Material found in a doughnut, see the initial indications from the KAKE media article below. A child is in a hospital bed at an Army Hospital after he took a bite of a glazed cake doughnut from a large retailer bakery. His mother says that the child said the doughnut tasted crunchy and then he chipped a tooth. “There were pieces of black metal, some of them looked like rings, like washers off of a little screw, some of them were black metal fragments, like real sharp pieces,” says the mother. The mother says that the child complained he had abdominal pains after swallowing the objects from the doughnut. Read the article here. The retailer spokesperson said the company’s food safety team is looking into the incident, reaching out to the doughnut supplier and trying to figure out what happened. Now what? Is this a safety or quality issue or both? If you were the retailer what would you do? Would you quarantine the doughnut and ask for access to the material found in the stomach? Would you be allowed? If you were the doughnut supplier what would you do? Would you look for similar batches and quarantine them? Would you inspect the batches or turn them over to the supply? Would you be allowed? If you were the doughnut manufacturer what would you do? Would you inspect the equipment used for this batch? Would you look for facility work order reports already completed or reported? For all 3 parties, would you work together as one team to resolve the issue? What if you could not find any evidence on your side of missing parts? Everything just discussed would be part of the analysis/investigation planning stage. The first step of our TapRooT® 7 step investigation process. To learn more about what you would do following a problem, here are a few articles to learn more about are process and courses available. What is Root Cause Analysis? Root Cause Analysis Tip: Why Did The Robot Stop? (Comparing 5-Why Results with TapRooT® Root Cause Analysis Results) Our public course schedule
By Chris Vallee
I was an aircraft mechanic in USAF when this incident occurred. The aftermath of the F-15 Crash and Pilot Fatality continued with an Airman’s suicide was loss to many.
While, I knew the basics, I just recently found a follow up report and wanted to share it. The information is taken directly from the article as is without my paraphrase. Here is the website.
An Air Force review board has partly cleared the name of an F-15 mechanic who committed suicide in 1996 rather than face a court-martial for a fatal repair error.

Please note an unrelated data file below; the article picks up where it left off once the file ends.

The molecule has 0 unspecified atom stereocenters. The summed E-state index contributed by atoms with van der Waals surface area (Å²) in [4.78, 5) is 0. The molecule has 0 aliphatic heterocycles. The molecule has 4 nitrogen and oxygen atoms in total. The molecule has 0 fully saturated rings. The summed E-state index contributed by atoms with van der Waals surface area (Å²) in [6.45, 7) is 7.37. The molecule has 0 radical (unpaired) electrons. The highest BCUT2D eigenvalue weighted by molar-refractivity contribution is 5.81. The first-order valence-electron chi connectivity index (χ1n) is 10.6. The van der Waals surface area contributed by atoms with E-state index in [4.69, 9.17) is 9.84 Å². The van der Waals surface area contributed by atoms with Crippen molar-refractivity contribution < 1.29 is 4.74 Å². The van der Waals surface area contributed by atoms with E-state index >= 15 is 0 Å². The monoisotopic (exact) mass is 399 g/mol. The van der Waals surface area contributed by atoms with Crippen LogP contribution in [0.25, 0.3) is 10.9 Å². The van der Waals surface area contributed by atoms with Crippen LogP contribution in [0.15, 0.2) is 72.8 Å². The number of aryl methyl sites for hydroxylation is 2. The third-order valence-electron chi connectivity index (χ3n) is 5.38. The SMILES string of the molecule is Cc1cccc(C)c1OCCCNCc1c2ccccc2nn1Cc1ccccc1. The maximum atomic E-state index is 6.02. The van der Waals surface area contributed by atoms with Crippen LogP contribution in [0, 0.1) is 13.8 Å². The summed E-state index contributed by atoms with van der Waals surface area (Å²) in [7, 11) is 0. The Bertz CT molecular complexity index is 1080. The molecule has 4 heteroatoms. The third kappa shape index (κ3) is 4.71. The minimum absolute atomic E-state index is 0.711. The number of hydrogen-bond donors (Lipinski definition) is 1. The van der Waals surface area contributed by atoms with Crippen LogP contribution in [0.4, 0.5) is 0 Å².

Evidence showed that TSgt. XXXXXX did not perform the botched control rod maintenance at issue, although he did check the work and found nothing wrong.
In addition, several previous incidents in which other mechanics made the same mistakes should have alerted the Air Force to a potential problem, according to the board.
“We did not think XXXX was totally free of all responsibility,” said Lee Baseman, chairman of the correction board. “But it was our view that he was unduly carrying the burden for a series of missteps that went back at least 10 years.”
In May 1995, XXXX and TSgt. YYYYYY were carrying out maintenance on an F-15C based at Spangdahlem AB, Germany, when YYYYY accidentally crossed flight control rods while reinstalling them. XXXX did not catch the miscue, which made the airplane impossible to control in the air. It subsequently crashed, killing Maj. Donald G. Lowry Jr. (Great GUY!!)
Air Force authorities charged XXXX and YYYYY with dereliction of duty and negligent homicide. XXXXX shot himself in October 1996 during a break in court proceedings. Commanding officers then accepted YYYYY request for administrative separation, on grounds that the interests of the service would be best served by bringing the tragic case to a swift conclusion.
Similar crossed-rod cases occurred at least twice before the Spangdahlem crash, noted the review board-once in 1986 and again in 1991. But in both instances the problem was caught before takeoff.
In its conclusions, the board stated, “After the Black Hawk shootdown [in 1994], the demand for accountability for this accident may have been pursued with such zeal as to leave fairness and equity behind. The fatal crash was a tragedy waiting to happen, yet the decedent was singled out to pay for an accident that could have been prevented anywhere along the ‘chain of events’ had any of the numerous individuals involved made different decisions.